Morning Brief: Global stock market sell-off continues

Monday, February 5, 2018

What to watch today

This past week’s trading showed that another year of low volatility does not appear to be in store for investors. Punctuated by Friday’s sell-off, the major averages lost over 3% this past week to begin February on a downbeat note. The selling on Friday was relentless as markets broke lower at the open and continued to slide throughout the day. When the dust settled, the Dow lost 2.5%, or 665 points, while the S&P 500 lost 2.1%, or 59 points, and the Nasdaq lost just under 2%, or 144 points. Meanwhile, Treasury yields continued their climb higher during the week with the 10-year hitting a four-year high of 2.85% after Friday’s jobs report. It was only back in the summer of 2016 that the 10-year hit a record low of 1.37%. On Monday, U.S. stock index futures continued to tumble ahead of the market open.

In the week ahead, earnings will continue to be the big market story with notable reporters including Tesla (TSLA), Disney (DIS), Nvidia (NVDA), General Motors (GM), Gilead (GILD), Chipotle (CMG), 21st Century Fox (FOXA), Viacom (VIAB), Yum Brands (YUM), Expedia (EXPE), and Philip Morris (PM) among dozens of other S&P 500 members. All told, 92 members of the S&P 500 are expected to report results this week.

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Top news

Apple Music on track to overtake Spotify: Apple Music is on the verge of overtaking Spotify AB in U.S. paid subscribers, a sign that the music-streaming world’s dominant force is facing growing competition ahead of its hotly anticipated public stock offering. Apple Inc.’s (AAPL) streaming-music service, introduced in June 2015, has been adding subscribers in the U.S. more rapidly than its older Swedish rival — a monthly growth rate of 5% versus 2% — according to source.  [The Wall Street Journal]

Wells Fargo rebuke puts bank boards in Fed’s crosshairs:  The Federal Reserve’s unprecedented move to handcuff growth at Wells Fargo & Co. (WFC) sent a message that boards of directors, not just management, will be held accountable when big banks fail to manage risks. The Fed on Friday said Wells Fargo would be replacing four board directors in 2018 and announced an enforcement action that limits the size of the third-largest U.S. bank by assets, potentially crimping revenue and profit growth. [The Wall Street Journal]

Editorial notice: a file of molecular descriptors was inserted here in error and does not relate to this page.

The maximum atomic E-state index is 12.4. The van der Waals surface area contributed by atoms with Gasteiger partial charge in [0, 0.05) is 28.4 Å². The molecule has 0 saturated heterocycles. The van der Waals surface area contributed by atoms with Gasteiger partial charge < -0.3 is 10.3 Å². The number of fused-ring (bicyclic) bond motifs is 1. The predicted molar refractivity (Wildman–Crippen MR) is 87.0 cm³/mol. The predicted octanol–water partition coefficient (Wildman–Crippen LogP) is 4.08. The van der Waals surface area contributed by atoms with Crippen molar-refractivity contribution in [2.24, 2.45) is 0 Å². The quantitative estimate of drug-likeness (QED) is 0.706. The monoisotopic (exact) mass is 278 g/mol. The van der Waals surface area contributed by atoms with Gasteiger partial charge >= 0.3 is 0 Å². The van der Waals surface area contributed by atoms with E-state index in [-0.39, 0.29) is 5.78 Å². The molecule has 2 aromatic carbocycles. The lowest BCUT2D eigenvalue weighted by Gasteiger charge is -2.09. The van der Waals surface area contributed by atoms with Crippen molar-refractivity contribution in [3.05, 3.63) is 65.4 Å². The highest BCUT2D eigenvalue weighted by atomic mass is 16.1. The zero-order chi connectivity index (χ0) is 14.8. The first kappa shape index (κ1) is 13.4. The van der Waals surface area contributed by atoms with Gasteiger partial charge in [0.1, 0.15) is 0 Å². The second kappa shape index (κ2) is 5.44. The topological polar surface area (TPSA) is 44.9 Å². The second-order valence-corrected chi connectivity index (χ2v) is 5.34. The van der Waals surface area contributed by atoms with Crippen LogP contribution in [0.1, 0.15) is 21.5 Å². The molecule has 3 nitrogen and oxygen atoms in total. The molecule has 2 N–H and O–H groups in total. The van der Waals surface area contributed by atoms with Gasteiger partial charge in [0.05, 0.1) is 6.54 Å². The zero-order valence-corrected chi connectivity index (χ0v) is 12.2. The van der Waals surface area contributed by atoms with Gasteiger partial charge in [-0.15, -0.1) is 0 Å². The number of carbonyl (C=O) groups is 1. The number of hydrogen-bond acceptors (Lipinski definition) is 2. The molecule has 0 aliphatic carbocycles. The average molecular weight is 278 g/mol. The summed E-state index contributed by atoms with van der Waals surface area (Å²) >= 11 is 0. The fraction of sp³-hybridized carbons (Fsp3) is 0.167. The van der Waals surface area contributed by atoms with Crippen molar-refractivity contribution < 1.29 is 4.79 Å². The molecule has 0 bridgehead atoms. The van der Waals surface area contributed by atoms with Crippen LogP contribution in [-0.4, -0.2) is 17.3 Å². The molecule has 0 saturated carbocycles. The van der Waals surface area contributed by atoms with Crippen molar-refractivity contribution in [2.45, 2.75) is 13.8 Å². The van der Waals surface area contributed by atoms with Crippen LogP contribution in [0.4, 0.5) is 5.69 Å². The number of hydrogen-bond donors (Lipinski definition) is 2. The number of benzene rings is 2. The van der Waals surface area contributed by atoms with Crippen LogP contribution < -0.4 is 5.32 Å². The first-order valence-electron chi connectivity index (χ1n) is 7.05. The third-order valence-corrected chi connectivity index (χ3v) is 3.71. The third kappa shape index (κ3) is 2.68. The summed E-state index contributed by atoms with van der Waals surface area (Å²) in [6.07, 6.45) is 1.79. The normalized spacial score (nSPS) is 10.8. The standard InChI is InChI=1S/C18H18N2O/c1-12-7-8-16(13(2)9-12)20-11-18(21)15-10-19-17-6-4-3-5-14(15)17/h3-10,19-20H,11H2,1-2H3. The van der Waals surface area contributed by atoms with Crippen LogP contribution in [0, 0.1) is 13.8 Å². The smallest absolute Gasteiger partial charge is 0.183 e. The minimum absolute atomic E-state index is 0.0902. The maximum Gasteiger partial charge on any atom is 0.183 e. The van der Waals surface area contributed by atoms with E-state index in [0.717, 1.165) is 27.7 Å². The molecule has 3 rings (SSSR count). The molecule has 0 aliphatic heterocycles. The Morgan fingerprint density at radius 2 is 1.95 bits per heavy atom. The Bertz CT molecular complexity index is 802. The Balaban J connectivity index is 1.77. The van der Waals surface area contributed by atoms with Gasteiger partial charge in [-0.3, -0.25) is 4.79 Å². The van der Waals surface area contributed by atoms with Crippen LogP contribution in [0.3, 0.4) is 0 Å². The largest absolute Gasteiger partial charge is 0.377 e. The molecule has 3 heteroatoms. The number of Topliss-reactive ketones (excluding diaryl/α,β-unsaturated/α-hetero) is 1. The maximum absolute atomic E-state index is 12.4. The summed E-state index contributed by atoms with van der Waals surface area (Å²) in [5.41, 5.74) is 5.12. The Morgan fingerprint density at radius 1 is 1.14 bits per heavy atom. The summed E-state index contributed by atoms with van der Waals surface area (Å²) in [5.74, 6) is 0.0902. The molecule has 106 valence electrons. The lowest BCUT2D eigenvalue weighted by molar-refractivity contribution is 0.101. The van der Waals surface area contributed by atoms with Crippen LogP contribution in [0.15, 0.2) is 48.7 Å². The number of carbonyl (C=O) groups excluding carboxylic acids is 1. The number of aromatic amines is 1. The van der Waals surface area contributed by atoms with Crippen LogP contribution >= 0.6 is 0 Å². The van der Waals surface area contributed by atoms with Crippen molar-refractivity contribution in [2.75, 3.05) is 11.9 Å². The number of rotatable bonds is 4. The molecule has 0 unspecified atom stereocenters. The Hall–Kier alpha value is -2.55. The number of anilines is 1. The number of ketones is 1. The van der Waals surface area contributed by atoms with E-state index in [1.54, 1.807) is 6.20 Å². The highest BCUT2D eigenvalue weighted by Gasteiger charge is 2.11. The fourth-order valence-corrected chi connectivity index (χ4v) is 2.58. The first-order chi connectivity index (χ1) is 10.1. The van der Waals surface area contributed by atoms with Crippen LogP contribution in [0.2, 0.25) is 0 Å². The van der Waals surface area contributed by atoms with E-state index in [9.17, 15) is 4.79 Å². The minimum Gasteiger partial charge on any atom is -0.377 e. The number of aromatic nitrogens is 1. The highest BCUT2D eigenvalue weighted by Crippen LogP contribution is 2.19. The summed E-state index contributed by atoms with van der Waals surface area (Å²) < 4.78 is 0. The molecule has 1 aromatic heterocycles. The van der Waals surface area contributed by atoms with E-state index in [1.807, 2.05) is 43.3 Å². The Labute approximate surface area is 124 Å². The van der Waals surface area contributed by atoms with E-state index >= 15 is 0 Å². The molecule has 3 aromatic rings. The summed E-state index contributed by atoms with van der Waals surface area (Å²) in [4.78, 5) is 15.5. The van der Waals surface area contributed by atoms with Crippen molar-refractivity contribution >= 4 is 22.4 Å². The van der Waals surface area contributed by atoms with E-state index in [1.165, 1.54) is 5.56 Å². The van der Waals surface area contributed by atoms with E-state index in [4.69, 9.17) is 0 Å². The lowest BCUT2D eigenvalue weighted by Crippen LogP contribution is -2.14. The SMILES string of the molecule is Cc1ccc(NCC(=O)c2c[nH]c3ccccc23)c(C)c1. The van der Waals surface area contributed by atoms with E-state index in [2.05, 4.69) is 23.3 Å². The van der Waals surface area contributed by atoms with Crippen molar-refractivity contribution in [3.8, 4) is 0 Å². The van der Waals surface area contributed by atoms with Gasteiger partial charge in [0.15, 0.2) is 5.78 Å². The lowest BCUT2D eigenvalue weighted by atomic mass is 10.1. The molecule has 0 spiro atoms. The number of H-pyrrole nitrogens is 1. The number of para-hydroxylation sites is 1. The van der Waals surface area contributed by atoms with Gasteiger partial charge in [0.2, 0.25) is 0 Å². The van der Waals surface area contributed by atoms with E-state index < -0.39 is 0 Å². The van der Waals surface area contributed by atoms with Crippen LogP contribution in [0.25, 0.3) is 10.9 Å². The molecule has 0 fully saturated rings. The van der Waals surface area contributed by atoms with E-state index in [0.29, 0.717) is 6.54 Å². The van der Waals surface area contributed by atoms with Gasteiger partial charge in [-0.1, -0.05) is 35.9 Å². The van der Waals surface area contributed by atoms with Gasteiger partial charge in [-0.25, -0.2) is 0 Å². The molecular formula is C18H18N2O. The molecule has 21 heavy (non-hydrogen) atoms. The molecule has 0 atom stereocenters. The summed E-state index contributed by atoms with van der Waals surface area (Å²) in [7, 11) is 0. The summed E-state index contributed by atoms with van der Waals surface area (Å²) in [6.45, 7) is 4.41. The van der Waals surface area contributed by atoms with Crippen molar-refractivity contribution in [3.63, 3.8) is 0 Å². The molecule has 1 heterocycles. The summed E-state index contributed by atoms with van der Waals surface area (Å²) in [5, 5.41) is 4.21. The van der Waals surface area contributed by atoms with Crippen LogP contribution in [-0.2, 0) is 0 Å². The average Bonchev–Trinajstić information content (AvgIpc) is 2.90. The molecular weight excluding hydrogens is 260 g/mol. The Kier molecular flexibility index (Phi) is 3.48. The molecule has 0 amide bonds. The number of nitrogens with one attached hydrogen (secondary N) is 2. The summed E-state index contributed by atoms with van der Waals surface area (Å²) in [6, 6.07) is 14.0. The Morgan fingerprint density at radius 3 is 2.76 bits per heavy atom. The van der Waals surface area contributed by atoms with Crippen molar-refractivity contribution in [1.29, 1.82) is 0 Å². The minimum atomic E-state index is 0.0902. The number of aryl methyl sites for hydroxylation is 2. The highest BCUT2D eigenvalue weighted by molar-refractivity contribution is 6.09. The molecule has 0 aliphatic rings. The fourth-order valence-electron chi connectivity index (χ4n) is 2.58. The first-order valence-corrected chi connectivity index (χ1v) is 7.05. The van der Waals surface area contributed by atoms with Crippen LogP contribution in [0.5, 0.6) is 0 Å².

US consumer protection official puts Equifax probe on ice:  Mick Mulvaney, head of the Consumer Financial Protection Bureau, has pulled back from a full-scale probe of how Equifax Inc. (EFX) failed to protect the personal data of millions of consumers, according to people familiar with the matter. Equifax said in September that hackers stole personal data it had collected on some 143 million Americans. Richard Cordray, then the CFPB director, authorized an investigation that month. [Reuters]

Big banks bar people from buying bitcoin with a credit card: JPMorgan Chase (JPM), Bank of America (BAC) and Citigroup (C) said they are no longer allowing customers to buy cryptocurrencies using credit cards. The news came as bitcoin (BTC.USD) has more than halved in value from an all-time high above $19,000 hit in mid-December. [CNBC]

Immigration deal’s chances slip as Trump and Democrats dig in: Chances for an immigration deal in Congress are dimming as Republicans and Democrats pull further apart and President Donald Trump threatens to walk away from any agreement that doesn’t meet his demands. Senate Majority Leader Mitch McConnell has said he’ll allow floor debate and votes on immigration legislation if Democrats vote to fund the government and refrain from the kind of confrontation that led to a three-day shutdown last month. [Bloomberg]

For more of the latest news, go to Yahoo Finance

Yahoo Finance is holding a live summit on cryptocurrencies, featuring a range of big-name guest speakers, on Feb. 7 in New York City. Get your ticket here.

Philadelphia Eagles’ Nick Foles celebrates winning Super Bowl LII with the Vince Lombardi Trophy. REUTERS/Chris Wattie
Philadelphia Eagles’ Nick Foles celebrates winning Super Bowl LII with the Vince Lombardi Trophy. REUTERS/Chris Wattie

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